Silver City is like the unholy lovechild of Fahrenheit 9/11 and Erin Brokovich, some outlandish, ineffectual combination of thinly veiled satire and underdeveloped champion-of-justice drama that begs the question, did writer/director John Sayles (Sunshine State, Passion Fish) watch his latest endeavor all the way through before unleashing it on us?
The movie's opening is a comical throwback to the Michael Moore aspect of this bizarre pedigree, with incoherent and overtly named Colorado gubernatorial candidate Dickie Pilager (Chris Cooper, who plays tongue-tied uncannily well) filming a campaign ad about the environment while fishing in the great outdoors. All is going smoothly, or would be if someone had remembered the darn teleprompter, until Dickie casts his line and hooks, of all things, a corpse. Overzealous campaign manager Chuck Raven (Richard Dreyfuss), operating on the suspicion that the corpse is an ill-concealed attempt to sabotage "his" candidate, calls in private investigator Danny O'Brien (Danny Huston) with orders to intimidate the names on his suspect list of political enemies.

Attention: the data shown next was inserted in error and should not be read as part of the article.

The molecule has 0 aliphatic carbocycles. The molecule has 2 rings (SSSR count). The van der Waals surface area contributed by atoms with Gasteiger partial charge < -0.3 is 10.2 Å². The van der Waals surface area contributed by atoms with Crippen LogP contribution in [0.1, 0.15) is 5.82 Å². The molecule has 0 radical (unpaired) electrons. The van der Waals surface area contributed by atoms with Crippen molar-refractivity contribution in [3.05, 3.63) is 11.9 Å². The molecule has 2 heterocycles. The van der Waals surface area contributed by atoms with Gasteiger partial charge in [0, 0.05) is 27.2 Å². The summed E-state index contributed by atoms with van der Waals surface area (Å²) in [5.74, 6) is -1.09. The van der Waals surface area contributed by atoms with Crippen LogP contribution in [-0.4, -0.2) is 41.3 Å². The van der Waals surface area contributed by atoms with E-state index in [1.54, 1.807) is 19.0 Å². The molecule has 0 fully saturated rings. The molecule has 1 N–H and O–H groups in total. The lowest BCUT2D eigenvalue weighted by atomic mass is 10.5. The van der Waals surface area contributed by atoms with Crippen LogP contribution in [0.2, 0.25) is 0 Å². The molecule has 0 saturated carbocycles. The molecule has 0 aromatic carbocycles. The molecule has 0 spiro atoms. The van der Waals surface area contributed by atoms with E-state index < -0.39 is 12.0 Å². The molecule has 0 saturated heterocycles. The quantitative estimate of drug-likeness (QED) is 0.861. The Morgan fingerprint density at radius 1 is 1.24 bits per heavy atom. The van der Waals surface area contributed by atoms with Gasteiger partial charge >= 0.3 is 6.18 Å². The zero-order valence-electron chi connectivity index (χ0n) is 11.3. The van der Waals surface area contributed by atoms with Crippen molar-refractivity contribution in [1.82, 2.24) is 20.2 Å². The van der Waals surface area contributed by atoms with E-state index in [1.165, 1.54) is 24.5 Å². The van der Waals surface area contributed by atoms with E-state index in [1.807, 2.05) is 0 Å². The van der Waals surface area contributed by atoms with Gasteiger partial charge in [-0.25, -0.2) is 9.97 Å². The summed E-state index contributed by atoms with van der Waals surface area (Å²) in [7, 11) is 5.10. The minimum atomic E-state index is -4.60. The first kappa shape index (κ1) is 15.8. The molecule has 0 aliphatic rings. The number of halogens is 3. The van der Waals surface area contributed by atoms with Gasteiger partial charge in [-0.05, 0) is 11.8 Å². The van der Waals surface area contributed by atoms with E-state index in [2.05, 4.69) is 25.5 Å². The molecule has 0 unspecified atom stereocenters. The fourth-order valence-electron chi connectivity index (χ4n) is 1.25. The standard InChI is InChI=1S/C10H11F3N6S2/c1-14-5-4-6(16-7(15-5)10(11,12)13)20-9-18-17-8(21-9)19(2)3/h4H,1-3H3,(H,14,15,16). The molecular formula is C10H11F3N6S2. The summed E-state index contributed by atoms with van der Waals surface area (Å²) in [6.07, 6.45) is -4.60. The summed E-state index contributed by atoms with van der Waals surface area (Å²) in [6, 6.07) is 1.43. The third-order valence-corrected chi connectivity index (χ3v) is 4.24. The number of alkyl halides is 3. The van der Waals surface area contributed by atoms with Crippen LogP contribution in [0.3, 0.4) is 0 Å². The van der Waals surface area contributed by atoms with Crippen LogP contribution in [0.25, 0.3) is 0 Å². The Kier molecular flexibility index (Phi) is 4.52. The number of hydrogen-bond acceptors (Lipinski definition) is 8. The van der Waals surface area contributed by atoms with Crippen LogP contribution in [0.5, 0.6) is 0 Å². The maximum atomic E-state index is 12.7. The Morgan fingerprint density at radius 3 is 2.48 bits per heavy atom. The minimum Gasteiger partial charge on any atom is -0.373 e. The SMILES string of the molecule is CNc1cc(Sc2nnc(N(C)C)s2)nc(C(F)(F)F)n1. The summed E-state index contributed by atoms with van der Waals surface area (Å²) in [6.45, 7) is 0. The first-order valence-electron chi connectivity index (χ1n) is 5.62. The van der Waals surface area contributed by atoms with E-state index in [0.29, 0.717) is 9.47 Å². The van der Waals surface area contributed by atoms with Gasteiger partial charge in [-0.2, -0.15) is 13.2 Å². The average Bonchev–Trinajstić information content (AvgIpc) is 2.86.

O'Brien, a once idealistic journalist who lost all principles along with his job at a local newspaper, uncovers some unsavory connections between the "Pilager dynasty" (currently represented by Dickie and dad, Senator Judson Pilager) and the Benteen corporation that seems to own (and pollute) half of Colorado.
The latter portion of the movie abandons all humor, instead framed as the dramatic tale of an ordinary advocate (O'Brien) fighting tooth and nail against a web of corruption to expose the harrowing truth behind big business in a hackneyed take on A Civil Action and The Rainmaker. Dopey, disheveled Huston is endearing, but he's no Matt Damon (or John Travolta, for that matter), and Silver City is far too bitter to offer any semblance of the feel-good high of either movie.
Even less compelling is Danny's transformation from the ambitionless detective who answered his call to arms with the personal motto "what did I [screw] up this time?" to his driven former self with some prodding from ex-girlfriend and fellow journalist Nora (Maria Bello).
The movie concludes with what is clearly intended to be a moving, cautionary statement about the strain corporations place on the environment that falls far short, in part because of the conspicuousness of the statement itself.
"Don't be subtle," Raven advises Danny early on in the film. Silver City is a lot of things—clichéd melodrama, political lampoon, serious admonition—but subtle is certainly not on the list. Liberal viewers are guaranteed a laugh or two out of the first 30 minutes of blatant Bush bashing, but wait for the VHS; one thing Silver City will do effectively is make you grateful for fast forward.
Pria Anand. Pria is a senior. She loves Silver Chips, movies and, most likely, you. More »